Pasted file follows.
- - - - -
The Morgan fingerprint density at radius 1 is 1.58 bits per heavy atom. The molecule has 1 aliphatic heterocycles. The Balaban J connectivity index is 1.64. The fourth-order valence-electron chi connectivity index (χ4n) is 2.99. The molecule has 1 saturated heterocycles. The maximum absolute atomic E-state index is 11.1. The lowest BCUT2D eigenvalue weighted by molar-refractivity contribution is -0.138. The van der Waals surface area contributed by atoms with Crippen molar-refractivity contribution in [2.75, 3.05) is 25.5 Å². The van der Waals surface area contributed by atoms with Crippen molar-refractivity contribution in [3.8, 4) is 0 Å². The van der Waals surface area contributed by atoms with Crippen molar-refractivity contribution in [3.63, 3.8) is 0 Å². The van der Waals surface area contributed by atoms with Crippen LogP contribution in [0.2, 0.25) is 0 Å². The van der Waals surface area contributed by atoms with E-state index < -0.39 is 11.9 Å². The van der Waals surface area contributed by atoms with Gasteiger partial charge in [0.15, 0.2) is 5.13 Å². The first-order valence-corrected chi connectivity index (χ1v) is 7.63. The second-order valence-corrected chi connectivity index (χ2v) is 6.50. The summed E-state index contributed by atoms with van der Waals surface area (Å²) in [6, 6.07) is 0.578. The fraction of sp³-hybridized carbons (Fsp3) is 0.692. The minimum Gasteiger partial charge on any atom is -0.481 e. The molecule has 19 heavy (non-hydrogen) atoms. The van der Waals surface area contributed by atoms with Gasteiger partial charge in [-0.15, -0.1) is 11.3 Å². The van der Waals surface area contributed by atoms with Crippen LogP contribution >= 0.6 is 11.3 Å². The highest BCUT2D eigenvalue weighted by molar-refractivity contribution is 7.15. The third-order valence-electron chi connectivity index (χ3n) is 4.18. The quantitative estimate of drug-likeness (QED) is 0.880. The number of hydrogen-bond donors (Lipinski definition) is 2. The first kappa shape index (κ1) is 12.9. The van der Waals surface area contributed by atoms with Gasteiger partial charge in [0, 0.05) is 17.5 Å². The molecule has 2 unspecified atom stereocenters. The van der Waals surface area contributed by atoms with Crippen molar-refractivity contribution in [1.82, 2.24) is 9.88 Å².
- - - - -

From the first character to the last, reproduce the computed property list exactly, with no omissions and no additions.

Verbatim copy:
The Morgan fingerprint density at radius 1 is 1.58 bits per heavy atom. The molecule has 1 aliphatic heterocycles. The Balaban J connectivity index is 1.64. The fourth-order valence-electron chi connectivity index (χ4n) is 2.99. The molecule has 1 saturated heterocycles. The maximum absolute atomic E-state index is 11.1. The lowest BCUT2D eigenvalue weighted by molar-refractivity contribution is -0.138. The van der Waals surface area contributed by atoms with Crippen molar-refractivity contribution in [2.75, 3.05) is 25.5 Å². The van der Waals surface area contributed by atoms with Crippen molar-refractivity contribution in [3.8, 4) is 0 Å². The van der Waals surface area contributed by atoms with Crippen molar-refractivity contribution in [3.63, 3.8) is 0 Å². The van der Waals surface area contributed by atoms with Crippen LogP contribution in [0.2, 0.25) is 0 Å². The van der Waals surface area contributed by atoms with E-state index < -0.39 is 11.9 Å². The van der Waals surface area contributed by atoms with Gasteiger partial charge in [0.15, 0.2) is 5.13 Å². The first-order valence-corrected chi connectivity index (χ1v) is 7.63. The second-order valence-corrected chi connectivity index (χ2v) is 6.50. The summed E-state index contributed by atoms with van der Waals surface area (Å²) in [6, 6.07) is 0.578. The fraction of sp³-hybridized carbons (Fsp3) is 0.692. The minimum Gasteiger partial charge on any atom is -0.481 e. The molecule has 19 heavy (non-hydrogen) atoms. The van der Waals surface area contributed by atoms with Gasteiger partial charge in [-0.15, -0.1) is 11.3 Å². The van der Waals surface area contributed by atoms with Crippen LogP contribution >= 0.6 is 11.3 Å². The highest BCUT2D eigenvalue weighted by molar-refractivity contribution is 7.15. The third-order valence-electron chi connectivity index (χ3n) is 4.18. The quantitative estimate of drug-likeness (QED) is 0.880. The number of hydrogen-bond donors (Lipinski definition) is 2. The first kappa shape index (κ1) is 12.9. The van der Waals surface area contributed by atoms with Gasteiger partial charge in [0, 0.05) is 17.5 Å². The molecule has 2 unspecified atom stereocenters. The van der Waals surface area contributed by atoms with Crippen molar-refractivity contribution in [1.82, 2.24) is 9.88 Å².